Destroyer, the comic LaValle is creating with artist Dietrich Smith, introduces us to Dr. Jo Baker and her son, Akai. When Akai is shot by police on his way home from baseball practice, Dr. Baker is devastated. But when no one is charged with his murder, she is enraged, and she turns to history and science to find a way to save her son. You see, Dr. Baker just happens to be a descendant of Victor Frankenstein’s last living relative, Edward. And she just happens to have worked on a top-secret government re-vivification project with Akai’s father. She is able to bring Akai back as a postmodern cyborg Prometheus, but he’s still a child, and he’s nowhere near as set on vengeance as his mother. Luckily for her, her ancestor’s original, un-killable monster still stalks the earth, and he might be ready to come back from Antarctica and make humanity pay for the pain they’ve caused him.
2016 marked the 100th anniversary of Mary Shelley’s Frankenstein, and in celebration LaValle and fellow author Maria Dahvana Headley shared a long, raucous conversation as they revisited the classic, discussed Shelley’s life, and talked about the monstrous in their own work. Victor mentioned that the original ending of Frankenstein had a very different meaning than the one Mary Shelley eventually chose to use:
At the end of the official-ish version, the narrator—the creature jumps out onto the ice floe the ice flow is taken by the current, and is lost in the dark. That’s [Percy] Shelley’s ending. Mary’s ending was that the creature jumps out, and he pushes off from the boat, so that he’s refusing society. The narrator, Walton, who has said many times earlier, “I’m just like Victor Frankenstein” he loses sight of the creature in the dark—it’s not that the creature is lost, it’s that his powers fail. Here was more—or at least you could read into it—much more about a willful choosing to refuse society that the creature was born into, and that the avatar of that society was not an infallible being. His sight could not see all, and the creature lived beyond him, and that was in some ways for Shelley, Shelley could not abide that Walton would not be able to, in all ways, fathom the universe. But maybe Mary Shelley wanted to leave room for the idea that he’s not dead. I don’t see why “lost in the dark” means he dies, but a lot of people apparently read that as his death. Percy wanted more of an end, where Mary was more… “maybe a sequel?”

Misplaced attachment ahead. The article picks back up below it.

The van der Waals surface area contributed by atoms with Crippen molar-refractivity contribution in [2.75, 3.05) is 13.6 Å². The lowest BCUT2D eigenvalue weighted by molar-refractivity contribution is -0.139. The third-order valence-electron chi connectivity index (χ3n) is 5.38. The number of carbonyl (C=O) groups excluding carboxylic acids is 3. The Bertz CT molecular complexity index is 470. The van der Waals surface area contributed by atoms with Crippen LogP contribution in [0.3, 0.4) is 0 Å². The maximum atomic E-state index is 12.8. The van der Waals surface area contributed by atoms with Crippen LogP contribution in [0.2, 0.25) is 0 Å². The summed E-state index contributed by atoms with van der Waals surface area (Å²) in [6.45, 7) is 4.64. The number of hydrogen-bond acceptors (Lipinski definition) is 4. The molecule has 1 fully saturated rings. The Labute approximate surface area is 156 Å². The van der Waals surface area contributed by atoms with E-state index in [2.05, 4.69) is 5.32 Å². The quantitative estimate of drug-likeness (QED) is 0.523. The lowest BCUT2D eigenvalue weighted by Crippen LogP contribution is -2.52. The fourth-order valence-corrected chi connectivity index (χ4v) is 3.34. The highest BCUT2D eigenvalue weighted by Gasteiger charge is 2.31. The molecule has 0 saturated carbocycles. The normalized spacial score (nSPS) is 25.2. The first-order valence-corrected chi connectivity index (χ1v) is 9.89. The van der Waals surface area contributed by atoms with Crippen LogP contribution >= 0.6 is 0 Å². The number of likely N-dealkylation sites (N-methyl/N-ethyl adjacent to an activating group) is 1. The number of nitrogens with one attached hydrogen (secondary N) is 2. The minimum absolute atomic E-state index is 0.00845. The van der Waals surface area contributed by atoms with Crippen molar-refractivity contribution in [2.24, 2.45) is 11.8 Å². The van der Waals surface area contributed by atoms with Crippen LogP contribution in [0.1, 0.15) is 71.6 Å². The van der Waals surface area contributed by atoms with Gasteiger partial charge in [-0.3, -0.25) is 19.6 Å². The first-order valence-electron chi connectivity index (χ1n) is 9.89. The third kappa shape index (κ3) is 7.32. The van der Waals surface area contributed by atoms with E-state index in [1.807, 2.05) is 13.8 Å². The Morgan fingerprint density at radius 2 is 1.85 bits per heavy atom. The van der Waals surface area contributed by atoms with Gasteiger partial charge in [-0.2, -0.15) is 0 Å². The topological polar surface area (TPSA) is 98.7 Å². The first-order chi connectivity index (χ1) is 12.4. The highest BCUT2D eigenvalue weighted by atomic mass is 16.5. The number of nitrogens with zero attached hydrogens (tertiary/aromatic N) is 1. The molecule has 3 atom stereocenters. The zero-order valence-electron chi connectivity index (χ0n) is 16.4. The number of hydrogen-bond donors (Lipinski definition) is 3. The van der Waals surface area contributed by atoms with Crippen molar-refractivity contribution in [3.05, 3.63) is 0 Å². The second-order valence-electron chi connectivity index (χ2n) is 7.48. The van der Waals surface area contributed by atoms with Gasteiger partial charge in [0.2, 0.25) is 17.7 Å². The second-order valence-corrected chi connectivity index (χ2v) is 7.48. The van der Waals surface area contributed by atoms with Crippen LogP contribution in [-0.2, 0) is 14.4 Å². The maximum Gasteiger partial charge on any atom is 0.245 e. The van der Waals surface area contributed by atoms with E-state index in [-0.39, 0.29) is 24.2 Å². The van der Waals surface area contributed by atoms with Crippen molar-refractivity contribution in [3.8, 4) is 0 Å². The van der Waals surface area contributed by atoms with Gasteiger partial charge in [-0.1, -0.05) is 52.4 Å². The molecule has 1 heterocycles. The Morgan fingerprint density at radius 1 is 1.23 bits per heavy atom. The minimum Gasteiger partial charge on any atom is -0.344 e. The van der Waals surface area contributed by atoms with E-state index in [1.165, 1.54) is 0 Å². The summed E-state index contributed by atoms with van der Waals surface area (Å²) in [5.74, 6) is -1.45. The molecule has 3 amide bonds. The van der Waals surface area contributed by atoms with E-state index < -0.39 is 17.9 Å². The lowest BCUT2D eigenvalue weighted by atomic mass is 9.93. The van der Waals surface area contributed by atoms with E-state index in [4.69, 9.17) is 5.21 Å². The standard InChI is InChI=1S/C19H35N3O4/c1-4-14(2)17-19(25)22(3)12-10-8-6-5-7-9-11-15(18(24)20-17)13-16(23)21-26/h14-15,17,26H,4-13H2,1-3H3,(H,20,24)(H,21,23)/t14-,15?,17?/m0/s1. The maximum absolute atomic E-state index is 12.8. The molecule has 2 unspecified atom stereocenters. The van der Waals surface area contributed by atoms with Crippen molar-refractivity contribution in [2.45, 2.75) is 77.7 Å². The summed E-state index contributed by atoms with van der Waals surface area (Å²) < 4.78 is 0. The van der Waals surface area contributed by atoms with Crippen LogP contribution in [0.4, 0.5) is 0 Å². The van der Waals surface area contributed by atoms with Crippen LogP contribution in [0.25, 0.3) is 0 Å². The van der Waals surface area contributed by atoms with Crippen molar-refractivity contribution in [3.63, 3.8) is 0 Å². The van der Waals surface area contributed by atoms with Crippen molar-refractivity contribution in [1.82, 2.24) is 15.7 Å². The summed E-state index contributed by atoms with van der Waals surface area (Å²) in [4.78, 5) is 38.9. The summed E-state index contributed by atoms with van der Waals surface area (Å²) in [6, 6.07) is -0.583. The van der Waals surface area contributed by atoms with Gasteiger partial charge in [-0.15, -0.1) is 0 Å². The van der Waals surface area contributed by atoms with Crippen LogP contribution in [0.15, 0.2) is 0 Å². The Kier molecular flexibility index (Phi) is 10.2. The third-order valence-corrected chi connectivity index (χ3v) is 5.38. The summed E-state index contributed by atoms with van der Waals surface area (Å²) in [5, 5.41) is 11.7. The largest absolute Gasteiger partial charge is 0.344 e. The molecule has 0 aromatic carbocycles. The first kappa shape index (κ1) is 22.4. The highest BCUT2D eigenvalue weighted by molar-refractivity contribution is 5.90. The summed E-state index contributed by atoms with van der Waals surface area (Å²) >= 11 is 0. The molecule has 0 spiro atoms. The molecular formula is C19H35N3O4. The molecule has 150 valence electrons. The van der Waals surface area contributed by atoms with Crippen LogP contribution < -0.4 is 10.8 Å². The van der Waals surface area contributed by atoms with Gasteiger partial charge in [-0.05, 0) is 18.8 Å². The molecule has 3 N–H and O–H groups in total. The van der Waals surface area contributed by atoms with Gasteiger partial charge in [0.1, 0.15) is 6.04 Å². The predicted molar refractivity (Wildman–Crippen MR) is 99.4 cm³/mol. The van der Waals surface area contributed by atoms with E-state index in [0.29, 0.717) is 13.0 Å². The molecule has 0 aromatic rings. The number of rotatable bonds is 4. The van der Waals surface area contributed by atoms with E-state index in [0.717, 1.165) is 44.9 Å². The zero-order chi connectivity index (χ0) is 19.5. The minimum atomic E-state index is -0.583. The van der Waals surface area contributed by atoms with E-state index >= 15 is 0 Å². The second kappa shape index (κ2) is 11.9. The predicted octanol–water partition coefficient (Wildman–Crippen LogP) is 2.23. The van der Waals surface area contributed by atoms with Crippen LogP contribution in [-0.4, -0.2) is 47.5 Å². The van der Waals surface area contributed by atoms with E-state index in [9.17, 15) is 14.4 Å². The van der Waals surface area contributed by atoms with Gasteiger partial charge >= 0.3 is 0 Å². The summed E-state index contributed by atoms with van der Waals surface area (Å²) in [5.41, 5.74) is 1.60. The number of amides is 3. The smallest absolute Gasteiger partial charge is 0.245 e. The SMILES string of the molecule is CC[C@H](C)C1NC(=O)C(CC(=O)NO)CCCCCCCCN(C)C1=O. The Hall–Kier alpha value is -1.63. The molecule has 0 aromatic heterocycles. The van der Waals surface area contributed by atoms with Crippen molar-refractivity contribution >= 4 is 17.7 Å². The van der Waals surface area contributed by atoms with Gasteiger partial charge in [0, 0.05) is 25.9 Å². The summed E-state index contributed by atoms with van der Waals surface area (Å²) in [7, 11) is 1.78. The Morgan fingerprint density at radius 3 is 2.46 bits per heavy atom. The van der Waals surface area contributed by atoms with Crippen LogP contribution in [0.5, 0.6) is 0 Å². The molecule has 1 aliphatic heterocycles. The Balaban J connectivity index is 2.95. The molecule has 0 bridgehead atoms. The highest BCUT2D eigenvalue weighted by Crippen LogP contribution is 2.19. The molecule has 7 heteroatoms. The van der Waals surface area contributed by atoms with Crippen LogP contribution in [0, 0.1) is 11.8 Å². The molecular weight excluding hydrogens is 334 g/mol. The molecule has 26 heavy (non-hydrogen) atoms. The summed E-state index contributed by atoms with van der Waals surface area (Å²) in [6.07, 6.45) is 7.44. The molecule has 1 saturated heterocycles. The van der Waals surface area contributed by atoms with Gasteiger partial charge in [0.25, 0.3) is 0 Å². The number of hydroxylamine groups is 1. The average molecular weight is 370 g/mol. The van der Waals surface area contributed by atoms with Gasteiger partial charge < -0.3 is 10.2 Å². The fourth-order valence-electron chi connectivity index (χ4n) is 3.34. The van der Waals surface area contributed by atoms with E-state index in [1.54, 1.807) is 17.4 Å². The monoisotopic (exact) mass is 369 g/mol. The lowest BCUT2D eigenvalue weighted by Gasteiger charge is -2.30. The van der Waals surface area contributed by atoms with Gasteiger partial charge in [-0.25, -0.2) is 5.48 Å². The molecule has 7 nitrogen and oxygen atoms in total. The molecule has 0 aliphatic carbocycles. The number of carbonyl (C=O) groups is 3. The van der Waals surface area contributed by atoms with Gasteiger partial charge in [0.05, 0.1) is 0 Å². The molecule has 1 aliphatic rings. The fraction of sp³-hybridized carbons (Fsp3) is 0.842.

LaValle has taken this chilling premise and added layer upon layer of political commentary. Mary Shelley’s original tale was a meditation on mortality and man’s relationship to science, while LaValle’s take—as with his Lovecraftian riff, The Ballad of Black Tom—uses classic horror to comment on current events. Specifically, Destroyer will ponder the black experience in America, police violence, and the tipping point that drives good people to give up on humanity. The most obvious is that a young black child has been killed by police, and that justice is not forthcoming. LaValle named Akai in honor of Akai Gurley, and drew from the 911 transcripts and autopsy reports from several recent police shootings. It will be interesting to see how LaValle’s story adds to the conversations around police violence and black American life. Destroyer’s six-issue arc will debut in May from BOOM! Studios, but in the meantime you can read EW’s interview with LaValle here.